LAKEVIEW — Twenty-nine trees could be removed in West Lakeview so the city can replace century-old water mains, but neighbors called on the city’s water department to explore all other alternatives before removing any trees.
The trees are mostly along Paulina Street between Belmont and Lincoln avenues, with 19 trees along the route flagged for possible removal, said Anthony Falada, general superintendent of construction for the Department of Water Management. Ten additional trees could be removed along the side streets, including School and Melrose streets from Ravenswood to Lincoln and Ravenswood from Melrose to Belmont.
The parkways along those streets are situated above pipes that were installed in 1889 and need to be replaced to prevent breaks or leaks, said Bulent Agar, deputy commissioner of the Department of Water Management.
The trees would need to be removed if their roots are too close to the excavation work, but they will be replaced with trees measuring 4.5 inches in diameter, Falada said
“One of the big things we have an issue with is we have to carve a safe excavating path to lay the water main,” Falada said. “In order for the tree to survive, we have to not impact those roots at all. Unfortunately for Paulina and the side streets, the [roots] will be affected … on a case-by-case basis.”
Work is expected to begin mid-January and finish around May, Falada said.
In addition to the tree removals, the work will affect the area with temporary road closures during working hours, which run 7 a.m.-3:30 p.m., Falada said.
Water service interruptions will also be necessary for the Water Department to make water main connections and implement water service transfers, Falada said. Interruptions will last four to six hours for connections and one to two hours for service transfers, but neighbors will be notified in advance.
Neighbors questioned what alternatives were available to removing the trees, like moving the water main into the street so trees aren’t affected.
The Department of Water Management has looked at the issue for the past eight months and determined the water main can only be moved so far, officials said.
“We’ve looked at if we could shift the water main further into the street, and it’s not possible because of the other utilities under the street,” Falada said.
Whether trees need to be removed will be determined on a case-by-case basis once crews begin excavating, Falada said.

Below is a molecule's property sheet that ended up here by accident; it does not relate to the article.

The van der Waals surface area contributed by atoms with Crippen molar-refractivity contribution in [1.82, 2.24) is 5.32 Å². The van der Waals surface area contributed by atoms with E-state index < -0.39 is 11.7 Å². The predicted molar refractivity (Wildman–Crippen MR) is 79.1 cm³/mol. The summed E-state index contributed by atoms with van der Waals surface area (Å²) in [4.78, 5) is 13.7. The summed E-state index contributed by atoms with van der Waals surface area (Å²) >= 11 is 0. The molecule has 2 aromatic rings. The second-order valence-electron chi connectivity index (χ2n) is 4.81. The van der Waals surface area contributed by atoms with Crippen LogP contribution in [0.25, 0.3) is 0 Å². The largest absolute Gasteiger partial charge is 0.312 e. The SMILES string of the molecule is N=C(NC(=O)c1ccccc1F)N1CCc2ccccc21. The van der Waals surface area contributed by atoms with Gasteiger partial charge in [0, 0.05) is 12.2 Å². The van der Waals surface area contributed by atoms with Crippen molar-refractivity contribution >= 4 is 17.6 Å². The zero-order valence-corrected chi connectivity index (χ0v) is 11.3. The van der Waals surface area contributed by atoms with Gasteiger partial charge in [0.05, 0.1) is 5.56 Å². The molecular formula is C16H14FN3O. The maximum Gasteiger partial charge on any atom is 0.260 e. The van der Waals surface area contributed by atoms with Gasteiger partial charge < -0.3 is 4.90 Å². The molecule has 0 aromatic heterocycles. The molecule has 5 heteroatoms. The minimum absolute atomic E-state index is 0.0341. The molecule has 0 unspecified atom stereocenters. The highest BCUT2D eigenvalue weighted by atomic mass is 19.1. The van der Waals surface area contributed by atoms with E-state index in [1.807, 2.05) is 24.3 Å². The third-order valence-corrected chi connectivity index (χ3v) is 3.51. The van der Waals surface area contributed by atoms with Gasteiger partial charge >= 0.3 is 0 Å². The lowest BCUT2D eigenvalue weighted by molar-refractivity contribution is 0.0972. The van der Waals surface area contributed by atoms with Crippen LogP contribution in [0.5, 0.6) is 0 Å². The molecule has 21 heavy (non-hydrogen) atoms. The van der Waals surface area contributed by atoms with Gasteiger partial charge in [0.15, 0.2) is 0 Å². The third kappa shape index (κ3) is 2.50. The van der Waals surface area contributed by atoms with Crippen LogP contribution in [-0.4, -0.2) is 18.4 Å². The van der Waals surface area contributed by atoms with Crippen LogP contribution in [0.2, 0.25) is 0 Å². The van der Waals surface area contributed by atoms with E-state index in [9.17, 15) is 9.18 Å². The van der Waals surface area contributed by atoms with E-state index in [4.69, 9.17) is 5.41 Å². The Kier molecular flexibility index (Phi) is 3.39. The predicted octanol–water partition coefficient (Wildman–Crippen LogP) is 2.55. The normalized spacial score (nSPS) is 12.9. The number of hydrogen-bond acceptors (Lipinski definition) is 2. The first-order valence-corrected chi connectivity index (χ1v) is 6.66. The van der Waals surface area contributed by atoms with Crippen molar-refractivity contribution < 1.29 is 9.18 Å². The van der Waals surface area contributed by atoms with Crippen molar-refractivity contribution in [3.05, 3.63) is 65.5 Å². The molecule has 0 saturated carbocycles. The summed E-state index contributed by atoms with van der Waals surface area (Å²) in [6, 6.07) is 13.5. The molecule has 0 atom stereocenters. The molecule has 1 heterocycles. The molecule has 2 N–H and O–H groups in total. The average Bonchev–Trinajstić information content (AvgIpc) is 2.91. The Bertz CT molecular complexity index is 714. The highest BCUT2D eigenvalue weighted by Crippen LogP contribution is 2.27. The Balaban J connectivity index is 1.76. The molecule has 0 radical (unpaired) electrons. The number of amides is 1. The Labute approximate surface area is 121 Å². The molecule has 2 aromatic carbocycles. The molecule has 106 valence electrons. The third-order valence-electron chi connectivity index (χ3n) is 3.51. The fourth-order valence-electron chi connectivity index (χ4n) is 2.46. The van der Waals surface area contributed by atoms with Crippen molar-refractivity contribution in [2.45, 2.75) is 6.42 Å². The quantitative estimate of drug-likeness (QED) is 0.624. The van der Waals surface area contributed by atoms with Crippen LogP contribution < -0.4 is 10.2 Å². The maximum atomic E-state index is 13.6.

“We will make every effort to save every tree possible,” Falada said. “We don’t want to cut down trees. We don’t want to make anyone’s lives miserable. … So we’ll definitely look at every method possible for saving the older and bigger trees, but we’ll have to address those as we’re digging.”
Neighbors have been organizing to save the trees for the past couple months, arguing their removal would affect the area’s environment, property values and charm.
“We want clean water, don’t get me wrong; but there has to be a different way to do this that doesn’t have such an environmental-, financial- and charm-related impact in the neighborhood,” neighbor Ilya Soussa previously said. “These trees provide so much character to the neighborhood, so it would be devastating to see them go.”
Caroline Teichner, who lives just north of the area where the water main replacement will happen, said allowing the trees to be removed would set a “dangerous precedent” for the rest of the neighborhood.
“If the city is doing this on one block, it sets a very dangerous precedent that it’s a lot easier for them to do this on other blocks,” Teichner said. “I feel like whether you live on the street or not, we should be fighting to stop this so it doesn’t start happening everywhere.”
Water department spokesperson Megan Vidis said the department takes the decision to remove trees “very seriously” and $46 million out of the city’s budget will go toward planting and maintaining 75,000 trees over the next five years.
“We respect [trees’] importance to our environmental health, home values and the beauty of our city,” Vidis said. “We are always looking for infrastructure maintenance and repair options to save trees.”
Jake Wittich is a Report for America corps member covering Lakeview, Lincoln Park and LGBTQ communities across the city for Block Club Chicago.
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